* Why are the lists of apomorphies longer than the decay indexes? Because they list the apomorphies as they occur in the specific topology of the consensus tree. Nodes within that tree can be made to collapse without wiping out all the apomorphies by rejuggling other parts of the tree to move character-state transitions around. So although (for example) 26 characters separate Flagellicaudata from Rebbachisauridae (18 + 8 synapomorphies respectively) you can rejuggle the whole tree to break the monophyly of Flagellicaudata while making the entire tree only five steps longer.
Anyway, for whatever reason, Woodruff and Fowler felt that the stability of the diplodocoid clades was in question, and this presumably influenced their hypothesis that Haplocanthosaurus could be easily moved down into one of the diplodocid genera.
Next time we’ll be considering the implications for the tree. But today, let’s take a moment to do this the old-fashioned way, by looking at …
Hatcher (1903), ever helpful, included a comparative plate in his monograph which should help us to evaluate the idea that Haplo is a known diplodocid:
Based on this, the pelvis of Haplocanthosaurus differs from those of the diplodocids in having a proportionally lower ilium, in the absence of the laterally facing rugosity on the posterodorsal margin of the ilium, in the very small distal expansion of the pubis and in the almost non-existent distal expansion of the ischium. These are all characters of the limb-girdle elements, which do not change greatly through ontogeny in sauropods.
But the evidence from the sacral vertebrae is just as significant: the neural spines in the sacral area are less than half as tall as in the diplodocids — and this in an animal whose dorsal neural spines are conspicuously tall. The spines are also more anteroposteriorly elongate and plate-like. What’s more, sacral spines 1, 2 and 3 have fused into a single plate in Haplocanthosaurus, while the spine of S1 remains well separated from 2 and 3 in the diplodocids. So the ontogenetic hypothesis would have to say that the spine of S1 unfuses through ontogeny. Which is not something I’ve heard of happening in any sauropod, or indeed any animal.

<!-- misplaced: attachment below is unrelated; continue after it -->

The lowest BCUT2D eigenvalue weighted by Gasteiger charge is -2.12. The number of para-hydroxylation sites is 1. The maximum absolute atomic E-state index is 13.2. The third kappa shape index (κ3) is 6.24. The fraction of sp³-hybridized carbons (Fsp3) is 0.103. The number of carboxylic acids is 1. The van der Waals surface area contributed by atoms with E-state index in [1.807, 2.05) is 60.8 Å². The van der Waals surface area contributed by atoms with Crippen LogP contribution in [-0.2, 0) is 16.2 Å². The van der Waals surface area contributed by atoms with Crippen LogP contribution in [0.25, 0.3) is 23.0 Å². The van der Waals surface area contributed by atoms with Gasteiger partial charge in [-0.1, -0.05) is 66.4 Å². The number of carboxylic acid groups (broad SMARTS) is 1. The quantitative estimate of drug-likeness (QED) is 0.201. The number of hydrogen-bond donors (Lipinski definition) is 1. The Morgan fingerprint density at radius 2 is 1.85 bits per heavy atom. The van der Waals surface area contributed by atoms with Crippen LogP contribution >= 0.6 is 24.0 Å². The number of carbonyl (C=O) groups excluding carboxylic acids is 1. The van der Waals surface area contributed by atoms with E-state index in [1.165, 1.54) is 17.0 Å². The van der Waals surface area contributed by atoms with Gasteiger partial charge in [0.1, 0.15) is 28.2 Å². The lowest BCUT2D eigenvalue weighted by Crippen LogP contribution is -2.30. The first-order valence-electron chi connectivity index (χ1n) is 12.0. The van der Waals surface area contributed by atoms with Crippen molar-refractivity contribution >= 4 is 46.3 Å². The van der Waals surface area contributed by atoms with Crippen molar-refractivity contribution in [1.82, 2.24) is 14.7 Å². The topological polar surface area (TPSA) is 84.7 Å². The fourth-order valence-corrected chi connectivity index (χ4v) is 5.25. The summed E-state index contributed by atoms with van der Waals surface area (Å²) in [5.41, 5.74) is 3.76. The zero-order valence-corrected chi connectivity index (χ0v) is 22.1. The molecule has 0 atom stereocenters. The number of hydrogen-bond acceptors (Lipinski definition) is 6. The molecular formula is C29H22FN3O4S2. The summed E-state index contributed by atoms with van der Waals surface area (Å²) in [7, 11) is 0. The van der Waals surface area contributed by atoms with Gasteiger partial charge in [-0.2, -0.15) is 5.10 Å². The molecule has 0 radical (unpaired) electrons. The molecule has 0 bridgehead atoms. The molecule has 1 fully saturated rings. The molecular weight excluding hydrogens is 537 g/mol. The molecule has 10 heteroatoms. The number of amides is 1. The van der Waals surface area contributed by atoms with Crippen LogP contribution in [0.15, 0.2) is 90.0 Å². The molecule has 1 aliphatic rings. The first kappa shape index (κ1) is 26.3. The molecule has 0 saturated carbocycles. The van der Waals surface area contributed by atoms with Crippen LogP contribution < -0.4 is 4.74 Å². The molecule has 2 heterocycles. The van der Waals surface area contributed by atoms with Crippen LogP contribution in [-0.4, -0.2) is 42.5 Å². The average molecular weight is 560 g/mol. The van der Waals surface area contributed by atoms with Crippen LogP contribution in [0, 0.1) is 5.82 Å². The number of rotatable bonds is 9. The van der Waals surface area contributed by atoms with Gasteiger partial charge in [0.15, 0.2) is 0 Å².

So the pelvis and sacrum seem distinct. But Woodruff and Fowler’s (2012) notion of ontogenetic synonymy is built on the idea that the differences in the cervical and dorsal vertebrae are ontogenetic. So let’s take a look at them.
It should be immediately apparent that the Haplocanthosaurus cervicals have less extensive pneumatic features than those of the diplodocids, but that is one feature which we know does vary ontogenetically. There are other differences: for example, the cervical ribs in Haplocanthosaurus are level with the bottom centrum rather than hanging below. Still, if you kind of squint a bit, you could probably persuade yourself that the Haplocanthus vertebrae look like possible juveniles of Diplodocus.
Unless you look at them from behind: